Army chief vows talks regardless of ICJ ruling
27 Jan 2013
Negotiations will be pursued no matter how the International Court of Justice (ICJ) rules on the territorial dispute with Cambodia over the Preah Vihear temple, army commander Gen Prayuth Chan-ocha says.
But he added that the army is prepared to use force as a last resort.
Gen Prayuth's remarks came as Prime Minister Yingluck Shinawatra yesterday chaired a meeting with top military brass and the government's lawyers to form its strategy ahead of the hearings at the ICJ over the disputed land surrounding Preah Vihear.
Phnom Penh has asked the ICJ to reinterpret its 1962 judgement which awarded the temple to Cambodia. The ruling, however, did not mention an area of 4.6 square kilometres surrounding the temple that both countries claim.
Oral hearings are set to take place on April 15-19 and a verdict is expected in October.
Gen Prayuth said that no matter what the ICJ rules, negotiations with Cambodia will be pursued. "We have procedures to follow if border clashes occur," he said. "But at the end of the day, [the dispute] will be concluded at the negotiating table.
"Going to war is not an option. In the disputed area we have to comply with the rules," he said. "If there is a breach of the rules, the proper action is to protest."
He said it is the government's job to prepare for the upcoming legal battle and to consider its course of action once the court's verdict is issued.
The government, however, said it is confident in its legal argument ahead of the April hearings. The line of the arguments will focus on the ICJ's 1962 ruling.
Nattawut Pothisaro, a deputy permanent secretary at the Foreign Ministry, said the meeting made some suggestions for arguments that would be used during the hearings.
The legal team is led by Thai ambassador to the Hague, Veerachai Palasai.
"After listening to Mr Veerachai, everyone is confident and believes we're on the right track," Mr Nattawut said.
He said the 1962 ruling made three key points: the Preah Vihear temple belongs to Cambodia; Thailand is requested to withdraw its troops from the temple and the surrounding area; and Thailand is requested to return artefacts to Cambodia.
"The ICJ never ruled on the [surrounding] territory," Mr Nattawut said. "The legal team will show the court it can't make interpretations beyond the focus of its original ruling."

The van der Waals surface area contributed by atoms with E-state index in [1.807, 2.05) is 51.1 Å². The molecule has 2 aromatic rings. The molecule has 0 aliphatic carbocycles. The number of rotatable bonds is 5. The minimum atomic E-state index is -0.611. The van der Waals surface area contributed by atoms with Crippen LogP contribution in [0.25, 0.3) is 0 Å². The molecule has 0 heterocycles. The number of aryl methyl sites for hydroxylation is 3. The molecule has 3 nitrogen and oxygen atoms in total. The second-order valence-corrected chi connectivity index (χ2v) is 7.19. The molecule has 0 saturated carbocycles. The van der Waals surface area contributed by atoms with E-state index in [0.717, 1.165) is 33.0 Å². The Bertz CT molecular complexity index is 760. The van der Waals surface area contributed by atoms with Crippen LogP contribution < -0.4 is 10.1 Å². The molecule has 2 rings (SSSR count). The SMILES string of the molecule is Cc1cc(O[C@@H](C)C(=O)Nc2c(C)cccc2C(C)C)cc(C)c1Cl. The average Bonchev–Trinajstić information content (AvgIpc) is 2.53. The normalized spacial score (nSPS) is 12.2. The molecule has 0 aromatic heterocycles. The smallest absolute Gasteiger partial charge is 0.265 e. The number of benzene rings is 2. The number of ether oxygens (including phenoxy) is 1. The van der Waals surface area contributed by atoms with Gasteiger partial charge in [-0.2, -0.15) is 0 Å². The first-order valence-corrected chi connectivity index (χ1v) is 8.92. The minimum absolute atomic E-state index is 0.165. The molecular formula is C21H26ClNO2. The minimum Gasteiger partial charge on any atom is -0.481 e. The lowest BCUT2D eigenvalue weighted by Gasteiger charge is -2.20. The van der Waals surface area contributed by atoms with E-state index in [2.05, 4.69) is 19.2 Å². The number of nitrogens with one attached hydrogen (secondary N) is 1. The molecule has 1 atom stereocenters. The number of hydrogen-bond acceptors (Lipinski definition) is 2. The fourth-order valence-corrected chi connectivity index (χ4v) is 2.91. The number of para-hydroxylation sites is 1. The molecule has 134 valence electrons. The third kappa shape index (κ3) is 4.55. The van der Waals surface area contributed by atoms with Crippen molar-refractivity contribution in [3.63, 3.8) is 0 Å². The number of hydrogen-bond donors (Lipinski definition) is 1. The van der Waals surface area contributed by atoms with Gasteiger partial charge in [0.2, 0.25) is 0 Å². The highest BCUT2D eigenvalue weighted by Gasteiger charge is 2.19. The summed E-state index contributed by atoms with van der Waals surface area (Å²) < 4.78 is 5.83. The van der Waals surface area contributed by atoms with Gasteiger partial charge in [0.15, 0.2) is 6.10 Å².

The preparations for the oral hearings are nearly finished pending a review of some of the details, he said.
Deputy Prime Minister and Education Minister Phongthep Thepkanchana will lead the legal team to London on Feb 8-9 to meet with foreign legal experts to prepare for the case.
Mr Nattawut said another meeting will take place after Mr Phongthep returns from London.
He said that while the Foreign Ministry is responsible for maintaining diplomatic ties, the military would keep an eye on the border to protect national sovereignty.
He said that both countries would soon start clearing landmines from the demilitarised zone in line with an ICJ order.
Meanwhile, the war of words between Foreign Minister Surapong Tovichakchaikul and Democrat leader Abhisit Vejjajiva continued yesterday.
Mr Surapong was criticised by the Democrat leader for being a mouthpiece for the Cambodian government. He had read a statement by the Cambodian government that was critical of the Democrats.
"The Democrat Party should stop lying," Mr Surapong said.
"If it has evidence to prove the alleged conflict of interest, just bring it forward. It is the last time that I will talk about this. I will focus my efforts on the ICJ case," he said.
He added that he read the statement to rebut the Democrat Party's accusations against the Yingluck government and former prime minister Thaksin Shinawatra.
Mr Surapong blamed the previous Democrat-led government for causing the legal dispute.
He said the Thai ambassador to Phnom Penh told him that Cambodia's petition to the ICJ was forced by the Abhisit government's actions.
Mr Abhisit yesterday called on Ms Yingluck to do more to protect the country's sovereignty instead of focusing on his dispute with Cambodian Prime Minister Hun Sen.